by Barbara M. Callahan, Esq.
Most of us in Massachusetts are still unfortunately digging out from this weekend’s Blizzard of 2013. Many highway and public works crews are still working to clear snow and debris from the streets some three days later. Today’s rain is not making their jobs any easier. Once the snow, slush and ice are cleared, however, sometimes potholes or other defects remain. These defects can cause personal injury and damage to motor vehicles. Who is liable for this damage?
Potholes and other problems found on streets and highways are commonly referred to as defects in public ways. Massachusetts General Law chapter 84, section 15 provides a remedy for those who suffer personal injury or property damage because of such defects on city or town roads. For state highways, Massachusetts General Laws chapter 81, section 18 applies.
Under these statutes, if a person sustains a bodily injury or property damage because of a defect or want of repair in or upon a public way, and the entity responsible for maintaining the way had reasonable notice of the defect such that it could have been prevented by the exercise of reasonable care, that person may bring a claim against the entity responsible to recover damages.
The term “defect” is construed very broadly in cases involving these statutes. A defect on a public way may constitute anything in the condition or state of the roadway which renders it unsafe or inconvenient for ordinary travel. This may include not only potholes, but chains across the road, items that have fallen in the way or signs that have been knocked over.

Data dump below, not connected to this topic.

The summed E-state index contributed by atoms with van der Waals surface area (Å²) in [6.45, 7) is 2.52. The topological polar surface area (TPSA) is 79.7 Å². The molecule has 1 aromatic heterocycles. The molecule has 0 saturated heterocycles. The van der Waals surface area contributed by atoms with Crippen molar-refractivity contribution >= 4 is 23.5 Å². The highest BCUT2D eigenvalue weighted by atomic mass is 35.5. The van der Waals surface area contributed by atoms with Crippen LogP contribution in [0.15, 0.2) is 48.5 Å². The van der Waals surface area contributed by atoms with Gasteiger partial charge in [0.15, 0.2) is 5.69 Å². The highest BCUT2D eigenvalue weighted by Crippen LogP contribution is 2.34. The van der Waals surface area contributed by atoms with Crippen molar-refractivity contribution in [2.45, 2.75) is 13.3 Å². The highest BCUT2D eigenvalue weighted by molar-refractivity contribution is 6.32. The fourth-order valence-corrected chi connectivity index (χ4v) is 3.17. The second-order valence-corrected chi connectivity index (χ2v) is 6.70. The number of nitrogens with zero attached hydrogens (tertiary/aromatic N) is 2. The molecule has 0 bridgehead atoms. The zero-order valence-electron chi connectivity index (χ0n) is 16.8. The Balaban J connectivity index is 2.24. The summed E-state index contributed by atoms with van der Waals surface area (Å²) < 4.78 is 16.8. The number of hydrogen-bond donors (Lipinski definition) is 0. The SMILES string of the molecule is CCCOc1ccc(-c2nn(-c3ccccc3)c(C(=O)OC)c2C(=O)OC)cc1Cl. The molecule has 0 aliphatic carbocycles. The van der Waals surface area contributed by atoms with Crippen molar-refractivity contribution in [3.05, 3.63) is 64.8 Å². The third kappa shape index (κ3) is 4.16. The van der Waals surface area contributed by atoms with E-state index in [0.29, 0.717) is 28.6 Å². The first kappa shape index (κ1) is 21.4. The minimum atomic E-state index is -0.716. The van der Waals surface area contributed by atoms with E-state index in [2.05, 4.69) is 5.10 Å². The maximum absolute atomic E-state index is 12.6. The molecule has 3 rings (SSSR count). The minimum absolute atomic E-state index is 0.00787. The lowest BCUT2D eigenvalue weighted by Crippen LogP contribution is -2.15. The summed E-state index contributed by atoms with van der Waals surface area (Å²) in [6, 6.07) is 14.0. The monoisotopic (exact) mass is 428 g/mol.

Before a claim can be made, a person initiating such a claim must provide written notice to the entity responsible within 30 days after the damage or injury. Failure to do so will defeat any claim.
The amount of damages that can be awarded under these statutes is severely limited. With regards to defects in city or town roads, a person is limited to $5,000.00 under M.G.L. c 84, section 15. With regards to defects in highways, a person is limited to $4,000.00.
The recovery under these statutes is a person’s exclusive remedy. That means that a person cannot also make a common law claim for negligence against the city or town. In theory, these statutes provide citizens with a clear procedure to follow in order to initiate a claim. In reality, these statutes are used by cities and towns to limit their liability for their clear negligence.
If you have suffered injury or property damage from what you believe is a defect in a public way, call us. In some cases, there may be other parties that could be held responsible in ways that may not be readily apparent. That’s why it is always best to have any potential claim reviewed by an experienced lawyer.
Lastly, the term defect under these statutes does NOT include snow or ice on a public way, so please drive carefully not only for these next few days but for the rest of the winter.